Lot 257
  • 257

Angki Purbandono

Estimate
25,000 - 45,000 HKD
bidding is closed

Description

  • Angki Purbandono
  • Kapok Savior
  • Scanography; Transparency in Neon Box Installation
  • 80.5 by 165.5 by 13 cm.; 31 1/2 by 65 by 5 in.
  • Executed in 2010, This work is unique for this medium

Condition

The work is in good condition overall with all electronic components in working order. Minor indications of wear and handling around the edges are evident but are unobtrusive. There are some very faint traces of media accretion and minute spots of dirt on the corners and margins, which are not apparent unless upon close observation. When electronic components are properly in use, the work in reality is much brighter and vibrant than the catalogue illustration.
"In response to your inquiry, we are pleased to provide you with a general report of the condition of the property described above. Since we are not professional conservators or restorers, we urge you to consult with a restorer or conservator of your choice who will be better able to provide a detailed, professional report. Prospective buyers should inspect each lot to satisfy themselves as to condition and must understand that any statement made by Sotheby's is merely a subjective, qualified opinion. Prospective buyers should also refer to any Important Notices regarding this sale, which are printed in the Sale Catalogue.
NOTWITHSTANDING THIS REPORT OR ANY DISCUSSIONS CONCERNING A LOT, ALL LOTS ARE OFFERED AND SOLD AS IS" IN ACCORDANCE WITH THE CONDITIONS OF BUSINESS PRINTED IN THE SALE CATALOGUE."

Catalogue Note

Art is at its most powerful when it marks the era that we live in. Photography and new art, by the nature of their medium, represents the current generation: ever-changing, ever-growing, continuously accelerating. Urban environments and culture grow with a rapidity that is only rivaled by technological advancement and it is this theme that the present collection of cutting-edge eleven works brings forth. They vary in form and appearance, but the themes they discuss are those most integrated with current contemporary life. They may evoke personal contemplation and evolution - Who are we? How should we live? What is our destiny? – as exemplified by works by Ay Tjoe Christine, Agan Harahap, Yee I-Lann and Neal Oshima. They may question the urban lifestyle, fluctuating between a world that is both real and unreal, such as works by Indra Leonardi, Jason Tablante, Wawi Navarroza and Yason Banal. They may express playfulness and humour, as seen in pieces by Tromarama, Erwin Windu Pranata and Angki Purbandono. Essentially, however, these works ultimately narrate the journey of human existence.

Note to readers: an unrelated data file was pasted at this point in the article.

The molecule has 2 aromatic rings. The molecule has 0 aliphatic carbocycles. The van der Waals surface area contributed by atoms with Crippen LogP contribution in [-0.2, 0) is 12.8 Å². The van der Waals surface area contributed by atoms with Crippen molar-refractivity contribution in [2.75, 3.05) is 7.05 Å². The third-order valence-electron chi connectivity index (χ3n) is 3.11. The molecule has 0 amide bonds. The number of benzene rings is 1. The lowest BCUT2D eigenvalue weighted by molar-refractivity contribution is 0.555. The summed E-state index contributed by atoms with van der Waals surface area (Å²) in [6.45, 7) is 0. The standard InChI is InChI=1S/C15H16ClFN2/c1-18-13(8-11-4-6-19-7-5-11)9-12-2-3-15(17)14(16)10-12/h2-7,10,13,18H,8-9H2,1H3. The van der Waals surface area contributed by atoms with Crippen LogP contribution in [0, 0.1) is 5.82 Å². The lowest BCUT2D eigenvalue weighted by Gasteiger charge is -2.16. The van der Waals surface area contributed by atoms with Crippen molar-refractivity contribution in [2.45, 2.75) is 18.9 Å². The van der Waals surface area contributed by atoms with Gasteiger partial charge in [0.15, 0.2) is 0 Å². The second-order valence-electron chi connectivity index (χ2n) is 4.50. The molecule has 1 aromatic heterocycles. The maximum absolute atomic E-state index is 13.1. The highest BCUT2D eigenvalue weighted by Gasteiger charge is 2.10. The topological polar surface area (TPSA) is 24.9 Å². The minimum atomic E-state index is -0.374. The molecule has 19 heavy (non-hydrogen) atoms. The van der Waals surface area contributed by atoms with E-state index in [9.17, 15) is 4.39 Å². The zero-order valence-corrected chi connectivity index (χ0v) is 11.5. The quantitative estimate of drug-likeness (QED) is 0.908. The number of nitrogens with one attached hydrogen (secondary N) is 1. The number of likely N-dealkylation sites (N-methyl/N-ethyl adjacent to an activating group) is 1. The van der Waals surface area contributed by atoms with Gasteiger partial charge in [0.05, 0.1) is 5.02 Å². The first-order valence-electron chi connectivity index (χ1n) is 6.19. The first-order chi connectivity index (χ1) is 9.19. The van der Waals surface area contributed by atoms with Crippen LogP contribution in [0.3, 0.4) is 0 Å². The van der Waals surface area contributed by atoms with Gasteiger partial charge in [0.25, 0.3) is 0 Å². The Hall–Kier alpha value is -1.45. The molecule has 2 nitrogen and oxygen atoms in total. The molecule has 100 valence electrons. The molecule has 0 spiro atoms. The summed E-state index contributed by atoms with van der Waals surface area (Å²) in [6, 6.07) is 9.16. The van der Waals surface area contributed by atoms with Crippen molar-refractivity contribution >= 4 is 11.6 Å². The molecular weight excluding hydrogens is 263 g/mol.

Angki Purbandono's signature style juxtaposes inanimate objects (such as plastic mass-produced toys) with organic ones (such as the kapok), creating at once a still life and a unique landscape. A short, slightly absurd and at times humorous narrative is embedded within these compositions such that the toys appear more animated, active and "alive" than the organic element, allowing for a subtle but real contradiction between the soul and spirit and the corporeal form. These compositions, such as the one found in Kapok Saviour (Lot 257), convey that one can be alive without really living, that life and death is not always as easily defined as black and white.

Like the episodes from daily life, these little vignettes speak of hope, fear, desire, relationships, humour, goodness, and the quest for life's meaning. Tracey Emin once said, "There should be something revelatory about art. It should be totally new and creative, and it should open doors for new thoughts and new experiences." These works possess the power of storytelling and their form enables them to do so in the most extraordinary way. They reveal what is hidden, obscure what is shown and feel through absence. And as they provoke, inspire, caution and delight, they reveal something about the creator, the viewer, and if the timing is right, the life we are living.